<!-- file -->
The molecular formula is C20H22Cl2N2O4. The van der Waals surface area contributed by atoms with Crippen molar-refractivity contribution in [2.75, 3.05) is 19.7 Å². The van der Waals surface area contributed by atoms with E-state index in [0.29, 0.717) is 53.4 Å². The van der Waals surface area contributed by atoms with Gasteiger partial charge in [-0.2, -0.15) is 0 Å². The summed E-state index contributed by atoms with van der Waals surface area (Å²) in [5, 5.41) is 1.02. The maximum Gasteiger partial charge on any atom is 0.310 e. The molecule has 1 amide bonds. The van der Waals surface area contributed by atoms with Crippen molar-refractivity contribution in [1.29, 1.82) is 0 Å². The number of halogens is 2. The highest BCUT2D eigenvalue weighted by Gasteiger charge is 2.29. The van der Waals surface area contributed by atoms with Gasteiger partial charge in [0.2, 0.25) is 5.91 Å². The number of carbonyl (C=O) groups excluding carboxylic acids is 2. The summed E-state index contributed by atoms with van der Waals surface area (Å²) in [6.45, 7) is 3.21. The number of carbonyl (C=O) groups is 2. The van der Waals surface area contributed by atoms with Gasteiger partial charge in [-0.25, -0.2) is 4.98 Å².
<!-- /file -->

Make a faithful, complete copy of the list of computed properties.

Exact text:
The molecular formula is C20H22Cl2N2O4. The van der Waals surface area contributed by atoms with Crippen molar-refractivity contribution in [2.75, 3.05) is 19.7 Å². The van der Waals surface area contributed by atoms with E-state index in [0.29, 0.717) is 53.4 Å². The van der Waals surface area contributed by atoms with Gasteiger partial charge in [-0.2, -0.15) is 0 Å². The summed E-state index contributed by atoms with van der Waals surface area (Å²) in [5, 5.41) is 1.02. The maximum Gasteiger partial charge on any atom is 0.310 e. The molecule has 1 amide bonds. The van der Waals surface area contributed by atoms with Crippen molar-refractivity contribution in [1.29, 1.82) is 0 Å². The number of halogens is 2. The highest BCUT2D eigenvalue weighted by Gasteiger charge is 2.29. The van der Waals surface area contributed by atoms with Gasteiger partial charge in [0.2, 0.25) is 5.91 Å². The number of carbonyl (C=O) groups excluding carboxylic acids is 2. The summed E-state index contributed by atoms with van der Waals surface area (Å²) in [6.45, 7) is 3.21. The number of carbonyl (C=O) groups is 2. The van der Waals surface area contributed by atoms with Gasteiger partial charge in [-0.25, -0.2) is 4.98 Å².